I ran into this problem with a fairly common use-case: Iterating over a list of orders and calling a method on them that operates on their OrderLines collection. Everyone knows: you don’t do that. Whenever you run that method, NHibernate knows you haven’t fetched the OrderLines collection yet and will issue a single SELECT query to get them for you so you can do your calculation.

In traditional systems this is the perfect place to use a stored procedure and push the calculation logic into the sproc. It’s just not something I fancy doing. You end up with your code scattered around the system, and at times your calculations simply don’t work inside the database.

Putting code in the database also makes it even harder to deploy the application because you have to think about deploying the database code too.

Well, now back to topic. If you run the following query on a Order table that has many OrderLines NHProf will warn you that you are doing a SELECT N+1.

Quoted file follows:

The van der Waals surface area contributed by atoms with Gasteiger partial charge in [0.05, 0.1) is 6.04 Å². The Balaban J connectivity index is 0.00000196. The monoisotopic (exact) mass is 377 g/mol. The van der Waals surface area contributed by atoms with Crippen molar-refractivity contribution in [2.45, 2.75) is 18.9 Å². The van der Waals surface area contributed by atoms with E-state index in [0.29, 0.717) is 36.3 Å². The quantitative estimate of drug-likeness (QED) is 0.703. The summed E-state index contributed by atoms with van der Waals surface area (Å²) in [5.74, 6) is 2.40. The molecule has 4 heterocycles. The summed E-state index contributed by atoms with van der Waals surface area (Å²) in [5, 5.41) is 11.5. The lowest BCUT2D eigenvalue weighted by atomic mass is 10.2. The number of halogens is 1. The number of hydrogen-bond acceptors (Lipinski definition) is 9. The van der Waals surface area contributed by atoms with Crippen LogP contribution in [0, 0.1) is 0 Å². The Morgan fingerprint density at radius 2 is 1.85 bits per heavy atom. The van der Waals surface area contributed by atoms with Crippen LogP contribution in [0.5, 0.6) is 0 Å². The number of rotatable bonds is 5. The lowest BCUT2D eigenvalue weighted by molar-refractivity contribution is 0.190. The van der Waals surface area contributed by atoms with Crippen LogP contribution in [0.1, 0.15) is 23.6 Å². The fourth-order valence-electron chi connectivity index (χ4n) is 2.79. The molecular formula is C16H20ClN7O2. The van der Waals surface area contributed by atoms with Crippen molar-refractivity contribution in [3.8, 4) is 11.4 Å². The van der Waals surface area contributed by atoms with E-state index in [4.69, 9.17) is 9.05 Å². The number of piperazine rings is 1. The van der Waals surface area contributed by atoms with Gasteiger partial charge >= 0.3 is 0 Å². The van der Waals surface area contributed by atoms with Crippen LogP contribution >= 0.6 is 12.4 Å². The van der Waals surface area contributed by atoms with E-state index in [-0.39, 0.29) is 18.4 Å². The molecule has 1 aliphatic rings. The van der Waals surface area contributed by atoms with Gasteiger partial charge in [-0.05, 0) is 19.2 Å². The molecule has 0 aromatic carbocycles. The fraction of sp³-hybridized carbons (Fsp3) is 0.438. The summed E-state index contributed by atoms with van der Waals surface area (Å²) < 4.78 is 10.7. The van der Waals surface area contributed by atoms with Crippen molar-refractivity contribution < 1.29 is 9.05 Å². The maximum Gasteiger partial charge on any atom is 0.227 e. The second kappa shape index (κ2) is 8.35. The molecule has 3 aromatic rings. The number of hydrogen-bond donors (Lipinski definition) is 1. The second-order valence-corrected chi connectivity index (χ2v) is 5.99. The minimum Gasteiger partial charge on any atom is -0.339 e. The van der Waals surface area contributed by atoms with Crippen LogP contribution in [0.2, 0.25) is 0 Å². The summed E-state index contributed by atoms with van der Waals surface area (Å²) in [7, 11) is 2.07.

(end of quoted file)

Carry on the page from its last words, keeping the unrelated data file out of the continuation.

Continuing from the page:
var orders = session.CreateCriteria(typeof (Order)) .List<Order>(); foreach(var order in orders) { order.DoSomethingWithOrderLines(); }

The way to prevent this is to tell NHibernate explicitly to fetch all OrderLines through a Join.

    .SetFetchMode("Lines", FetchMode.Eager)

This works, but you’ll end up with duplicate orders being returned by NHibernate. This is due to the query you are running that will join each OrderLine with it’s order, resulting in one Order per Orderline (with a lot of duplicates).